The friendly bicycle repair man.
Usually I have pretty good luck, but this week it took a turn in the wrong direction. I was riding home late the other night up 8th Avenue and my bicycle got a flat tire. Somewhere around 38th Street a small metal spring with a very sharp point got lodged in the rear tire and all the air came hissing out. I had to walk it home about 20 blocks. The next day I hiked over to 9th Avenue where I found a great bike shop that fixed my bicycle in about five minutes flat (no pun intended). They were quick, inexpensive and friendly, I had the brakes adjusted, the flat repaired, the tires inflated and everything was just great. Or so I thought.
About 10 minutes later on my way home, I was stopping right in the middle of Times Square and I hit the brakes. I guess I really wasn't totally prepared for the brakes to work so well. I went head over heels right over the handlebars and landed flat on my right arm in the middle of the street. My newly fixed bike came tumbling down right on top of me. I hopped right up and told the few people who asked, "I'm fine, I'm fine." Turns out I wasn't so fine. After a very painful night's sleep, I called the doctor first thing this morning and spent a very long day at the doctor's office. I waited at the radiology department downstairs getting four or five x-rays and then there was, of course, a very long wait for the orthopedist as well. I was smart to anticipate that you always have to wait at the doctor's office and I brought along Peter Hedges excellent new book, The Heights. After hours and hours of waiting around I found out that I have a fractured right elbow. It's not the worst fracture in the world, but it sure hurts like hell. It looks like I won't be riding my bike very much in the near future.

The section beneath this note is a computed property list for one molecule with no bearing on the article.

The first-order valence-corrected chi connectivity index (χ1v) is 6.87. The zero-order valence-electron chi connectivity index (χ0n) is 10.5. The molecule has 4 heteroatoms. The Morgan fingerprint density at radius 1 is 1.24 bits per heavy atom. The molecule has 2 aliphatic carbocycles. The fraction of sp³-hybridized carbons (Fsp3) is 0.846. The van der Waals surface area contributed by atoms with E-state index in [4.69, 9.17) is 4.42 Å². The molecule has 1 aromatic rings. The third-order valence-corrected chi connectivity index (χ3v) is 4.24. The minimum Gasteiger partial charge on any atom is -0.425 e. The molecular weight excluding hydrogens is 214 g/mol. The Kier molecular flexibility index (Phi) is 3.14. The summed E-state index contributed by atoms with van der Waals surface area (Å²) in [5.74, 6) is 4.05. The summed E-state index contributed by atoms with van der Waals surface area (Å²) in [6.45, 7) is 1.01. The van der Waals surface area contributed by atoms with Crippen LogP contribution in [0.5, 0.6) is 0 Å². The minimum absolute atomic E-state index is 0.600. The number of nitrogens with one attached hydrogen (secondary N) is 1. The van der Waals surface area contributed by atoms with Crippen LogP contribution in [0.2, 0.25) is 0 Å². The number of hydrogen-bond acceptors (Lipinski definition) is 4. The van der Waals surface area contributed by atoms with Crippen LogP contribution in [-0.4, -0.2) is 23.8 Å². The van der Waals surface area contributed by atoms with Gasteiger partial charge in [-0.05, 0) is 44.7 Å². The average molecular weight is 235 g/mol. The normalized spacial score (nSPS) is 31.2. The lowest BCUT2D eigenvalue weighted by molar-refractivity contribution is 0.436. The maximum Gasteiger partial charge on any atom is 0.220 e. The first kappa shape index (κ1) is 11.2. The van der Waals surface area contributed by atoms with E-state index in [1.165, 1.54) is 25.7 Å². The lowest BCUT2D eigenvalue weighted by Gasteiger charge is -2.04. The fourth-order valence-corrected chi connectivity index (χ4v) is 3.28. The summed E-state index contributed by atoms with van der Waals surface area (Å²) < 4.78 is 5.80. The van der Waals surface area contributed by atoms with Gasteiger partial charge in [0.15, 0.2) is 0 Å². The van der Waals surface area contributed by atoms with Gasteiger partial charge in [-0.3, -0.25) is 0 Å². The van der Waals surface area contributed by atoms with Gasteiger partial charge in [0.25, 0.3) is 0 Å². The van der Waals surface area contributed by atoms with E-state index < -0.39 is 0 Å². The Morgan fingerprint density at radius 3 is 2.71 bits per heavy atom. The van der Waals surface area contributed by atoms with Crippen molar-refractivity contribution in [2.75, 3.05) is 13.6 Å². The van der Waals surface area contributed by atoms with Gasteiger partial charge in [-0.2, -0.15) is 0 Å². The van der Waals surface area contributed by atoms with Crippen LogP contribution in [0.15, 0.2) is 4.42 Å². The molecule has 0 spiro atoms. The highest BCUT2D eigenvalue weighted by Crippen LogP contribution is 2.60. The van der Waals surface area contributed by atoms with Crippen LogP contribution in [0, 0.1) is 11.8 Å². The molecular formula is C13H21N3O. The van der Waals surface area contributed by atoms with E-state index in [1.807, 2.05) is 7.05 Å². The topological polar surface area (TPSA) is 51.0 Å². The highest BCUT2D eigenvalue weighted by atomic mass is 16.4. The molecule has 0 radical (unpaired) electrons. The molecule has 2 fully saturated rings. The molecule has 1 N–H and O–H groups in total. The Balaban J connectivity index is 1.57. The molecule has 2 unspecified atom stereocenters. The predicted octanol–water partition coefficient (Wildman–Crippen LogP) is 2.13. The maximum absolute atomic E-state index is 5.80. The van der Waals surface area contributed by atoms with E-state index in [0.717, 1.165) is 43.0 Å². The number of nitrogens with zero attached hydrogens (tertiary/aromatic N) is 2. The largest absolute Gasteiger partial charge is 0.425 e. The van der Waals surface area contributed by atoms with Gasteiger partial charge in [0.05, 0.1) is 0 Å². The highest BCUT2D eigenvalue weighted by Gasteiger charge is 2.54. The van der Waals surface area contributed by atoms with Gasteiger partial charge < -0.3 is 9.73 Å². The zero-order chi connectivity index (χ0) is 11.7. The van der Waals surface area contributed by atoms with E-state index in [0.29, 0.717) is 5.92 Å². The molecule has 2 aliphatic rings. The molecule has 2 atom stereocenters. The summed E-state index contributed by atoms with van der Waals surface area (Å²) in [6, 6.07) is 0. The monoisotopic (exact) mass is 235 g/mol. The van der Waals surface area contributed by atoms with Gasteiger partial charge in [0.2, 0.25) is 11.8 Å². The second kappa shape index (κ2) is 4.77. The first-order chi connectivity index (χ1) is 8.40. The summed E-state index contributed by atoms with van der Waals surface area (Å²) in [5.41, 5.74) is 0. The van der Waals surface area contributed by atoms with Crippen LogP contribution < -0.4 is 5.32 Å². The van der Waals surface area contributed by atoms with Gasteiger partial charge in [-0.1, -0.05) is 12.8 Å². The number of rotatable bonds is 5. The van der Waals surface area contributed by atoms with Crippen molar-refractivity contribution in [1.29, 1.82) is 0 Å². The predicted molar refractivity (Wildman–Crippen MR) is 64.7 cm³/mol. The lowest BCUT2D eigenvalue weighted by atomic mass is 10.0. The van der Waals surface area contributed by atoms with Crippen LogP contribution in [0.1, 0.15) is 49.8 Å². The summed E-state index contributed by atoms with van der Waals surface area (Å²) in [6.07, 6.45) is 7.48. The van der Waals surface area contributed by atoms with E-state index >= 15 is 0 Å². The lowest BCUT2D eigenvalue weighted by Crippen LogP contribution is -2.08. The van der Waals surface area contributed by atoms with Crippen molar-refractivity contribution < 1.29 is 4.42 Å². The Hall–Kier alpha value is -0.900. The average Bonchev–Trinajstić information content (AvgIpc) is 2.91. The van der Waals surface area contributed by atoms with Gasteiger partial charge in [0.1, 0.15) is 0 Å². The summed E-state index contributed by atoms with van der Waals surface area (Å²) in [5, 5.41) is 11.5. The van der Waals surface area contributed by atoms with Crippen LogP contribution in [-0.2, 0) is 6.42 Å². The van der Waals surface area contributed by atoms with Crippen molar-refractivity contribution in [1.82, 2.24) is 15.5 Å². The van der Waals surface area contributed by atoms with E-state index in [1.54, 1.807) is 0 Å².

(I think it's time for a roll call. How about some comments from some of my regular blog readers. If you haven't spoken up before, now's your chance. Surely someone looks at these posts.)